The official crackdown on traffic violations throughout the province has also come with a clampdown on the road death toll.
Yesterday, provincial transport spokeswoman Khuselwa Rantjie announced that the government would only officially release the festive season death toll in a speech by national Transport Minister Joe Maswanganyi on January 17.
However, the Dispatch understands that the number of those who had lost their lives on our roads since December 1, stands at just over 80 so far, with the number expected to drastically increase over the next two weekends .
Rantjie also said that service delivery protests near Aliwal North had led to a stop-start flow with police constantly intervening to clear the road of protesters.
She said 60000 vehicles had been stopped by law-enforcement agencies at roadblocks across the Eastern Cape this month.
This resulted in 311 drivers being stripped off their licences due to various transgressions, while 90 drivers were arrested, including 45 who were nabbed for drunk driving.
The volume of traffic moving into the province, increased drastically by late yesterday.
Provincial health department spokesman Sizwe Kupelo said the N6 between Jamestown and Komani “has become a very notorious stretch of road this festive season” as several people have been involved in accidents on that road.
“There was an accident this morning where a taxi overturned and 14 people were injured and taken to nearby Frontier Hospital.
“Earlier this week, on the same stretch of road, two taxis from Johannesburg collided and 18 people were injured,” said Kupelo.
He said his department had deployed emergency personnel “in strategic areas such as the Kei Cuttings, Port St Johns and Port Elizabeth, areas most notorious for deadly accidents”.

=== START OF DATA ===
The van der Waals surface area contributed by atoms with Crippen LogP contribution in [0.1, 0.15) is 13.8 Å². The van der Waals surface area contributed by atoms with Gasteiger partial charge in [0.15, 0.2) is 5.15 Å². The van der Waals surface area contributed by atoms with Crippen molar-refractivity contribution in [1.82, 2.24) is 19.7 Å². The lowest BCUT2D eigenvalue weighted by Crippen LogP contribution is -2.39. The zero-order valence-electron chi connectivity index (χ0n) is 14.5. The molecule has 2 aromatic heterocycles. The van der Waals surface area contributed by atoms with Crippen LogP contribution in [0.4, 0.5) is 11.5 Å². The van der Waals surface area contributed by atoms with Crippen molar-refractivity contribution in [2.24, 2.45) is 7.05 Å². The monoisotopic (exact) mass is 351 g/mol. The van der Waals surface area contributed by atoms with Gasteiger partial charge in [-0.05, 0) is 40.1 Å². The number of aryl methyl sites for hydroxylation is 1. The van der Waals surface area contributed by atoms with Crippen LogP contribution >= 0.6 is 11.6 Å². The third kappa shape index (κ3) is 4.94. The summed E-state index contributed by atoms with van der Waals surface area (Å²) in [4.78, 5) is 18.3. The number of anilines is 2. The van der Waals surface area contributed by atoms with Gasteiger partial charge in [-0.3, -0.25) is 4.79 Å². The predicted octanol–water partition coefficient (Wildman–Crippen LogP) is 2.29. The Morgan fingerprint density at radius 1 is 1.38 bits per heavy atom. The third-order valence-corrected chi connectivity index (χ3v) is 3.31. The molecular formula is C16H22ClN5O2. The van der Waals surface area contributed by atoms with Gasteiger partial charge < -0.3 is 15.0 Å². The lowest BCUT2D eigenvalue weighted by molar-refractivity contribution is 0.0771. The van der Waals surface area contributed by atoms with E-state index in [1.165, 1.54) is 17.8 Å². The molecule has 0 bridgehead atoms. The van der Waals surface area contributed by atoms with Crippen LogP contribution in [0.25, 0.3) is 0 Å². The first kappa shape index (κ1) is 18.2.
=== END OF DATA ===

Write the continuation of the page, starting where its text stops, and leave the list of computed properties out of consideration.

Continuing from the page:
Rantjie said provincial traffic officers would be out in full force on all major roads over this weekend as commuters make their way to the coast.
Rantjie said provincial traffic chiefs were weighing up whether to implement plans to bring in traffic officers from other provinces to reinforce their ranks during the festive season.
“By strengthening our operations, we want to close every gap. We urge drivers not to be afraid of our roadblocks as this assists in identifying various defects in their vehicles, that some might not be aware of,” Rantjie said.
She said over this weekend, 24-hour roadblocks would be manned on all major national and provincial roads leading to the province, while municipal law-enforcement agencies and police would also assist with visible road policing.
By late yesterday afternoon, Rantjie said the N6 near Aliwal North had been brought to a standstill by service delivery protesters.
“The protest created a standstill and negatively affected those travelling on that route. By late morning police were still negotiating with the protesters in a bid to have easy access and limit congestion in that area,” she said.
In the past festive season, the death toll on Eastern Cape roads climbed to 319, with 240 of those killed after Christmas, an increase of 41 road deaths compared with the same period in 2015.
Most of those fatal accidents occurred in the Chris Hani district, where 139 people lost their lives, with authorities identifying alcohol and reckless driving as major contributors to the carnage. Joe Gqabi district recorded the second-highest number of fatalities with 76 road accident deaths, followed by Alfred Nzo with 42, while 38 died in Sarah Baartman district and 19 in Nelson Mandela Bay Metro.
Transport, safety and liaison MEC Weziwe Tikana yesterday said road fatalities during the festive season had remained unacceptably high and urged motorists to remain vigilant.
Tikana said these fatalities over the years, were mostly caused by not wearing seatbelts, inappropriate speeding, unsafe overtaking, fatigue and drunk driving. — email@example.com